How do you make jam? Or rather a confiture

Good confiture preserves not only the fruit and taste, it also preserves season and smell, atmosphere and experience. If you want to make jams and home-made salads, get some tips from “The Well Delicatessen”:
1. Work with a lot of emotion and patience, and keep an eye on the jam you cook.
2. Use high quality fruit. Rinse the fruit well, select and discard the damaged ones.
3. Use a large pot, with the thickest tube in the house.
4. At the beginning of cooking, put a few small flasks in the freezer for later clotting.
5. Even when the jam looks liquid, do not stop mixing and stirring. Fruit stuck to the bottom is not something you want in your pot.
6. Stay alert and watch your jam. It’s sticky, dirty, and worse than a milk spill.
7. The foam that appears on the jam is actually air. It can be forced, but in an effective mix it disappears.
8. When the jam looks ready to you, the bubbles become transparent, the texture is more rigid and it receives vitreous glare. Remove the saucer from the freezer, pour a little jam over it, and turn the plate upside down. If the jam remains on the saucer, it is ready. If it flows too fast, you can continue cooking.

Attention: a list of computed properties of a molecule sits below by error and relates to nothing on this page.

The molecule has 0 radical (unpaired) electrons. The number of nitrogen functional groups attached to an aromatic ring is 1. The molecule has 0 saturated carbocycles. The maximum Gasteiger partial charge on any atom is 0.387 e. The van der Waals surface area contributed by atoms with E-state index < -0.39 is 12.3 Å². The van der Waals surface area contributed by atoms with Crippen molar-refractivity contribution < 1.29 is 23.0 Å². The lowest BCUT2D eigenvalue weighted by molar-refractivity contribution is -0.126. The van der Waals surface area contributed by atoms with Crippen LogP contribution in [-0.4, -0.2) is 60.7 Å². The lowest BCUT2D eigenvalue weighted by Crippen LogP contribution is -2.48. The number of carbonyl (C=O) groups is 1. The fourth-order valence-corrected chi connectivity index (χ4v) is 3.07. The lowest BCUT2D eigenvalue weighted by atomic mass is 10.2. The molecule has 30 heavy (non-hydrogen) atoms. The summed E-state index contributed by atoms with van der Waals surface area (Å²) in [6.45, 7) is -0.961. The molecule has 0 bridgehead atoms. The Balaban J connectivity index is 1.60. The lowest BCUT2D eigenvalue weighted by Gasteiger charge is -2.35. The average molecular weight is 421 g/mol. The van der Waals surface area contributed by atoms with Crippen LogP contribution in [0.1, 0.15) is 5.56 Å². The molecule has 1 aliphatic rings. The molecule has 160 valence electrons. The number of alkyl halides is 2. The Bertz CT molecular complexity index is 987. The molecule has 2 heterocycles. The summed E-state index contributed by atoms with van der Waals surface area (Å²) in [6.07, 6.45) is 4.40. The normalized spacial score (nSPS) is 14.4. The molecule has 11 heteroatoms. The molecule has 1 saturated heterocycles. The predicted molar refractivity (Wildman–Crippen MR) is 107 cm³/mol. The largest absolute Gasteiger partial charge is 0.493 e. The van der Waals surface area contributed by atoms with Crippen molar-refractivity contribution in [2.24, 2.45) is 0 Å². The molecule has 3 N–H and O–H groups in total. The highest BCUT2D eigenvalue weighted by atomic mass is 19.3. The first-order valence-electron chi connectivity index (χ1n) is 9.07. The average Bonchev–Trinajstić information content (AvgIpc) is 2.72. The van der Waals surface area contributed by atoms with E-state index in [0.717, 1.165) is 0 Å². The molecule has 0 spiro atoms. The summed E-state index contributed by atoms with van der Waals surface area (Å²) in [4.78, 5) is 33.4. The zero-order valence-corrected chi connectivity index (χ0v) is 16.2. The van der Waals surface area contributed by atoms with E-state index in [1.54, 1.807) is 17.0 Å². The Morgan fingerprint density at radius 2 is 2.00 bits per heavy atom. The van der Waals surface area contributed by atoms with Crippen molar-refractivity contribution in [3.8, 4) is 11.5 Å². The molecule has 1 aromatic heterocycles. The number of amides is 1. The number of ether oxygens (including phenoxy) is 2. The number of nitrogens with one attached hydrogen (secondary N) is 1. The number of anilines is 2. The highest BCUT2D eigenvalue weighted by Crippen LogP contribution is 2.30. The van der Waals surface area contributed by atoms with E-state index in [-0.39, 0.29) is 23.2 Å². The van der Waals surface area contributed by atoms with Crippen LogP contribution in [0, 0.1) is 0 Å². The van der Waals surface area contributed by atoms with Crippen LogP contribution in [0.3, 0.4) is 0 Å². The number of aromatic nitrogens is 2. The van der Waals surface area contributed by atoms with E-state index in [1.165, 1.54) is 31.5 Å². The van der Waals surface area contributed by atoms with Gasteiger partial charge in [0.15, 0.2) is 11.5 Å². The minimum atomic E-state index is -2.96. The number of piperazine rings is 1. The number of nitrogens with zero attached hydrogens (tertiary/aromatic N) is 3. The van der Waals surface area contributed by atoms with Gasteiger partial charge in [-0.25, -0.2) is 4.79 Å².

9. Pour the jam into sterilized jars (washed with boiling water and thoroughly dried). Do it when the jam is boiling and immediately close the caps.
10. After opening, store in the refrigerator and make sure to keep clean: Do not put in an empty spoon or crumbs in order to prevent the formation of mold

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